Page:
and k is the coefficient of magnetic coupling between signal plane **68** and ground plane **66**.

As indicated in FIG. 12, a current I flows through signal plane **68** and ground plane **66** in opposite directions. Summing the electrical inductances in model 90 around the current loop first along signal plane **68** and then along ground plane **66**:

*L* _{c} *=L* _{1} *−M+L* _{2} *−M*, or

*L* _{c} *=L* _{1} *+L* _{2}−2*M.*

Assuming L_{1}=L_{2}=L and using the formula for M given above:

*L* _{c}=2*L*(1*−k*)

where k is the coefficient of magnetic coupling between signal plane **68** and ground plane **66**.

It is noted that obtainable values of L_{C }range from 0.3 to 0.6 nH for multilayer ceramic (MLC) capacitors with relatively small dimensions, and from 0.5 to 2.0 μH for larger MLC capacitors. A portion of these ranges may be lower than ESL values for capacitors measured in isolation and reported by manufacturers.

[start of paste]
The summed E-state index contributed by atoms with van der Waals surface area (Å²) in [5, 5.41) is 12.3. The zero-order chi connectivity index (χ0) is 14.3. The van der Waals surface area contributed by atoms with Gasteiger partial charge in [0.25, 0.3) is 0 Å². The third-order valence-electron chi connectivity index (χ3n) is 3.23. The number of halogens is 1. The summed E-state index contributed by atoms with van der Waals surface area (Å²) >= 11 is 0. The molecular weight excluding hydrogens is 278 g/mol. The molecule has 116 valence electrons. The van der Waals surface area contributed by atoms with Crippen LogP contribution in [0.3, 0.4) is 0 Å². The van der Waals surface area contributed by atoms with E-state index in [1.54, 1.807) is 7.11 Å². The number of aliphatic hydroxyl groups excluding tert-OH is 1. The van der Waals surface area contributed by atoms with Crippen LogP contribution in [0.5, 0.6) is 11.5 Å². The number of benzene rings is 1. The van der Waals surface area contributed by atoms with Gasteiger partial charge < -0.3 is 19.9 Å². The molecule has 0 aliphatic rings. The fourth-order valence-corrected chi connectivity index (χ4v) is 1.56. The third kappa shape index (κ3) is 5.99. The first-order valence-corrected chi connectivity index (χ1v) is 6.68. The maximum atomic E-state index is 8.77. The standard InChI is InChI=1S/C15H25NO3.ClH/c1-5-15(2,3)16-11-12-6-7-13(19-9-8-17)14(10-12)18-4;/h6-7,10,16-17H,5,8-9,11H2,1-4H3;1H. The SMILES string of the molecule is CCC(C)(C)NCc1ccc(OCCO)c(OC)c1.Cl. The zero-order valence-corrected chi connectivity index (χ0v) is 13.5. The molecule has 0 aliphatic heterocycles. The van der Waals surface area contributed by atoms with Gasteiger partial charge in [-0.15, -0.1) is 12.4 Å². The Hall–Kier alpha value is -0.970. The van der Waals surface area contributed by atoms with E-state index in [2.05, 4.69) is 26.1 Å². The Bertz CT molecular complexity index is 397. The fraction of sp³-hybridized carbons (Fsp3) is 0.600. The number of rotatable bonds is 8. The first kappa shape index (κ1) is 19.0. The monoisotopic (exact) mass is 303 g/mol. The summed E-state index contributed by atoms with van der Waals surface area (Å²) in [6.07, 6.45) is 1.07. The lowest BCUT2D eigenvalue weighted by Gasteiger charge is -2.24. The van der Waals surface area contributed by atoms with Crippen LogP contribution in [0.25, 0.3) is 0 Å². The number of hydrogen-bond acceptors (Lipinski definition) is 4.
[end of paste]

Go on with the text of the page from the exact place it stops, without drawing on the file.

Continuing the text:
FIG. 13 is a diagram of an electrical model **100** of a bypass capacitor coupled between parallel power planes. Electrical model **100** is valid over a range of frequencies including a resonant frequency f_{res }of the bypass capacitor. The electrical model includes an ideal capacitor, an ideal resistor, and an ideal inductor in series between two terminals of the bypass capacitor. The ideal capacitor has a value C equal to a capacitance of the bypass capacitor. The ideal resistor has a value equal to a mounted resistance R_{m }of the bypass capacitor. The mounted resistance R_{m }of the bypass capacitor is the sum of the ESR of the bypass capacitor and the electrical resistances of all conductors coupling the bypass capacitor to the parallel power planes. The ideal inductor of the electrical model has a value equal to a mounted inductance L_{m }of the bypass capacitor. The mounted inductance L_{m }of the bypass capacitor is the electrical inductance resulting from the coupling of the bypass capacitor between the parallel power planes of the PCB. The series combination of the capacitance C and the mounted inductance L_{m }of the bypass capacitor results in series resonance and a mounted resonant frequency f_{m-res }given by: